A recent study revealed that home fitness DVDs may contain a hidden curse in the form of negative imagery and demotivating language.
The big problem surrounding the largely unregulated $250 million a year Fitness DVDs industry is that there is neither any scientific evidence about their safety and effectiveness nor is there any accuracy about the information contained in them.
A detailed analytical study led by Brad Cardinal, a kinesiology professor in the College of Public Health and Human Sciences at Oregon State University (OSU) showed that the imagery in 10 commercially popular fitness videos may be supporting and reinforcing hyper-sexualized and unrealistic body images.
The findings of the study which is co-authored by Professor Marita K. Cardinal of Western Oregon University and OSU graduate students Rosalee L. Locklear, Brian Kuo, Kim A. Rogers and Katelyn E. Comfort; are published in the latest issue of Sociology of Sport Journal.
During the study, the researchers analyzed 10 popular, instructor-led fitness DVDs, taking into consideration both the imagery as well as the motivational language used by the instructors. The researchers observed that most of the instructors and models were slim, white females, typically wearing revealing attire. The research team believes that such imagery sends a subtle message about what people who are fit should look like. Moreover it skews the viewers’ goal towards physical appearance rather than improved health.
The researchers also noticed that out of every seven motivational statements on the DVDs, at least one was actually a demotivating statement. These statements included phrases like “you better be sweating,” “say hello to your sexy six-pack” and “you should be dying right now.”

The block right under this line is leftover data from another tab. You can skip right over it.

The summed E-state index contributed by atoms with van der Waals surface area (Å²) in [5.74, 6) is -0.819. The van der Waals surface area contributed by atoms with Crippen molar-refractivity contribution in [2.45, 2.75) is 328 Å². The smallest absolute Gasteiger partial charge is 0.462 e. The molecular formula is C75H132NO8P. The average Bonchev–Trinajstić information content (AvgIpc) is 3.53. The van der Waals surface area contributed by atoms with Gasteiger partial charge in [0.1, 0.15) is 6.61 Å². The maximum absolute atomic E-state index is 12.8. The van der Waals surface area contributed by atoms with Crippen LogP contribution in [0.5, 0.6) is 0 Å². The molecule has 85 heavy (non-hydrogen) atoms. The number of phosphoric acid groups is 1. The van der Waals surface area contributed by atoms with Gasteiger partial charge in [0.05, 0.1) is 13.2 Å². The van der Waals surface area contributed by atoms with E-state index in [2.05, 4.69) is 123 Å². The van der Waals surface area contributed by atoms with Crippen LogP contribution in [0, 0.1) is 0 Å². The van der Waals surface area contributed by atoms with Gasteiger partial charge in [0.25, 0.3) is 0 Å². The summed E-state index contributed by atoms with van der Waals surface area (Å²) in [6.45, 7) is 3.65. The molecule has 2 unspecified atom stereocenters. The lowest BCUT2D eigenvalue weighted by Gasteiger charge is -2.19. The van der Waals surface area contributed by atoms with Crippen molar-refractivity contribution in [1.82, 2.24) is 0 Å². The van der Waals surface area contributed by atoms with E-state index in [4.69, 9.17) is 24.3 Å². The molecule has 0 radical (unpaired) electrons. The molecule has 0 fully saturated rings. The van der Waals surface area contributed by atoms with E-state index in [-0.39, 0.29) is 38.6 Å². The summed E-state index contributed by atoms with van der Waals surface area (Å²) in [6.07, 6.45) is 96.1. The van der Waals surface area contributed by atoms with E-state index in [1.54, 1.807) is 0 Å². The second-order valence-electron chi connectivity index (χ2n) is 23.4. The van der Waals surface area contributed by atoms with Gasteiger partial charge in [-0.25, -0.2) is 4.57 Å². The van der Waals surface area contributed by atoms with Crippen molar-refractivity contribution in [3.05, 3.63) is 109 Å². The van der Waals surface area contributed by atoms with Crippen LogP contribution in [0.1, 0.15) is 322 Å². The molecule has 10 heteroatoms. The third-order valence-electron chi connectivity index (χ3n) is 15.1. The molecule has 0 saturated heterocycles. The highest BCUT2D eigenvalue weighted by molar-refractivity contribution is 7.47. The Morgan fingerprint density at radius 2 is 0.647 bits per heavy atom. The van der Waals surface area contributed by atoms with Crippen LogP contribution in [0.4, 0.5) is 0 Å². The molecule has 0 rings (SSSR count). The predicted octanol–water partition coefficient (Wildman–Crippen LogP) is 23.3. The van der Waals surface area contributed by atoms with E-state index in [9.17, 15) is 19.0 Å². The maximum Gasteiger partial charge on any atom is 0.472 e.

Such aural cues encourage social comparison, and don’t take into account individual differences in health or fitness.
These messages could potentially harm users who use exercise DVDs as they are uncomfortable in a gym or fitness class setting.
The problem is that while most of these exercise videos are marketed to novice exercisers the movement skills in many of these videos are designed for intermediate or advanced levels of fitness, and as such were more demotivating and discouraging.
By watching these videos users were basically opening their minds to images and messages that could make them feel bad about themselves.
Prof. Cardinal believes that this could reduce the impact of the workout, demotivate the user and thereby cause potential psychological harm
Being a national expert on the benefits of physical activity himself, Prof. Cardinal questions the true value of exercise DVDs when it come to helping people develop and commit to a workout program. What bothers him most are the exaggerated claims through the imagery and the marketing message which basically says. “’do this and you’ll look like me.’ ”
Cardinal urged potential fitness DVD consumers to be reasonable with their expectations. It is important to remember that we all have different body sizes and shapes, and our bodies may respond differently to the exercises being shown.
Prof. Cardinal advises users to be more concerned about doing the exercise routines carefully and regularly, rather than worrying about the results. The results will follow eventually. It is important that one enjoys the exercises and get the health benefits for doing them.
The findings of the study suggest that there is a need to further study commercial fitness DVDs, to determine the effectiveness and safety of the types of exercises and techniques used. The team hopes their current study will open the doors for more research into this growing trend of fitness videos.